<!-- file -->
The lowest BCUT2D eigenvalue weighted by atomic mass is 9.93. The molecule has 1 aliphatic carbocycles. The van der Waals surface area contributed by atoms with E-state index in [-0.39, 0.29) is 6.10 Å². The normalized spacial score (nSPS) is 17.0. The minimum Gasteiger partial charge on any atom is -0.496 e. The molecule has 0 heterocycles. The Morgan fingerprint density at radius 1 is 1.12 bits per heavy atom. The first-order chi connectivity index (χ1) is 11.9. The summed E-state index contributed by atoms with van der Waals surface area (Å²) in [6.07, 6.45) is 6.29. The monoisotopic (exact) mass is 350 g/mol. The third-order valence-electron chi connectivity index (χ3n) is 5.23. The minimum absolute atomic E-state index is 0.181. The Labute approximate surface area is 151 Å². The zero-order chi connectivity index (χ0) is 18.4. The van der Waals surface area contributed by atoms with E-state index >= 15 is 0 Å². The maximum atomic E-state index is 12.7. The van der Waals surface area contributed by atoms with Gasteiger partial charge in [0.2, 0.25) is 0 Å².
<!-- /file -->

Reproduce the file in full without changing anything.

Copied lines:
The lowest BCUT2D eigenvalue weighted by atomic mass is 9.93. The molecule has 1 aliphatic carbocycles. The van der Waals surface area contributed by atoms with E-state index in [-0.39, 0.29) is 6.10 Å². The normalized spacial score (nSPS) is 17.0. The minimum Gasteiger partial charge on any atom is -0.496 e. The molecule has 0 heterocycles. The Morgan fingerprint density at radius 1 is 1.12 bits per heavy atom. The first-order chi connectivity index (χ1) is 11.9. The summed E-state index contributed by atoms with van der Waals surface area (Å²) in [6.07, 6.45) is 6.29. The monoisotopic (exact) mass is 350 g/mol. The third-order valence-electron chi connectivity index (χ3n) is 5.23. The minimum absolute atomic E-state index is 0.181. The Labute approximate surface area is 151 Å². The zero-order chi connectivity index (χ0) is 18.4. The van der Waals surface area contributed by atoms with E-state index >= 15 is 0 Å². The maximum atomic E-state index is 12.7. The van der Waals surface area contributed by atoms with Gasteiger partial charge in [0.2, 0.25) is 0 Å².